Interview: Geoff Coombes

I had the pleasure of interviewing one of the founders of the Tour de Cure, Geoff Coombes, over the phone this week. The Tour de Cure is a cycling challenge that raises money for cancer research and experiments and Geoff is one of the main reasons this is all possible. For more information on the Tour de Cure visit: www.tourdecure.com.au


Ellie: How and when did the Tour de Cure start?

Geoff: I rode across America when I was 26 and thought then it would be great to see Australia by bike and help a cause. I used to do one big thing a year (Shave Your Head, Big Walks, Grow a Mo, etc.) and felt it was time to create something. Gary, Sam (co-founders) and I met up for coffee (after a ride) and we were like ‘right, let’s do this!’ Three good mates just wanting to give back!

ES: During the ride how did you keep motivated?

GC: Motivation is really easy when you’re out there, especially when you’re riding for a cause like cancer. Originally we started the tour without knowing that cancer was our chosen cause. We did some research into what we could do that would hopefully make an impact and cancer jumped out needing help. 1 in 2 men and women will be affected, which is pretty scary, especially as a Dad. We try to make a positive impact and year on year more people that we meet and those who are close to us are affected by cancer. Now it’s personal – very much with a cause close to our hearts, to me it was quite pure. I just wanted to get involved with something that could give back and engage people through cycling. Hopefully we can raise a lot of money to help find a cure.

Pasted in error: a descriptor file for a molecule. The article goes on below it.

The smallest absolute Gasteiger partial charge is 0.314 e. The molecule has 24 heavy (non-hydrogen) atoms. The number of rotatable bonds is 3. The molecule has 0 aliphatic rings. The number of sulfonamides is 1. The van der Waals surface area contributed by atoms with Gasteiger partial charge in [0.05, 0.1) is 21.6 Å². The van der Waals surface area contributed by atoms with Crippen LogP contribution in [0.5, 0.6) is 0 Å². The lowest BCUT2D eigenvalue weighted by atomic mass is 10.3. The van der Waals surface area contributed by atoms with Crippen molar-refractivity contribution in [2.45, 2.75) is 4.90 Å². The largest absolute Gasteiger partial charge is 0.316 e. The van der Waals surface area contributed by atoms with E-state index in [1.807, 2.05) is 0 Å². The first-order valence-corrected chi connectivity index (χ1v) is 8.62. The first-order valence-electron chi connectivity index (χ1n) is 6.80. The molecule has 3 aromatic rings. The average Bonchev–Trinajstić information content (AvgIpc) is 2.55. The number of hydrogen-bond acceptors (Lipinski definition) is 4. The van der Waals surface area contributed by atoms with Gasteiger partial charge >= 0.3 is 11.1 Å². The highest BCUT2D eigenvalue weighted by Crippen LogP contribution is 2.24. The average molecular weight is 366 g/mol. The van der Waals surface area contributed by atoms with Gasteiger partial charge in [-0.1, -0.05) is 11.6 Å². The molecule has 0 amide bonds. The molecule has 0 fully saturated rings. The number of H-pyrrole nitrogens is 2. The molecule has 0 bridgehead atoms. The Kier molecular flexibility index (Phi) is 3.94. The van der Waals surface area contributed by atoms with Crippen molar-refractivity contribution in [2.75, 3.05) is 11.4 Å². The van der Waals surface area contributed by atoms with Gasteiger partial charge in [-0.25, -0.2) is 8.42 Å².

ES: If you could do last year’s race again would you do anything differently?

GC: Each year there’s always learning and I think that’s important – we continue to grow and try to make every Tour as meaningful, impactful and rewarding on so many levels. I don’t know that I would change any of the routes that we’ve done as we go somewhere different each year. In the 6 years the Tour has been going we have ridden the East-Coast of Australia twice, so we’ve retraced our steps a few times, but in a lot of cases we’ve gone somewhere new and this year we’re actually going somewhere new again! Adelaide to Canberra…….3 states and a territory….I can’t wait.

ES: What were you feeling when you crossed the finish line?

GC: It’s not a race and quite often people mistake it for that – we’re a team of 85 (60 riders and 25 support crew) on the big tour and I think that sense of accomplishment, we’ve all fundraised really well leading up to it and that physical output, not to mention the emotional output that we undertake throughout the whole journey when you’re on tour. I think the feeling of crossing the finish line is tempered with all the highs and lows of going out there for a cause, the 6 or 7 months of training and preparation and to then finally cross the finish line and hug your mates and your family that are there to see you. It’s an amazing sense of accomplishment.

ES: What do you think about American cyclist and seven time Tour de France winner Lance Armstrong confessing to performance-enhancing drug use?

GC: I think it’s good that he’s going to admit to the evidence, although I think it’s a real shame for his foundation and for the sport. I feel very disappointed because I obviously put him in such high regards, but the sport will come out the other side as the sport is much bigger than Lance. I think it was the right thing for him to do because the damage has already been done. The evidence is so compelling and after reading a few books, it was a mere matter of time before it was all going to come out. He was committed to his version of the truth and now I think the real truth has come out. If you look at what Lance did for cycling and for cancer fundraising, with those things alone he had a phenomenal impact.

 

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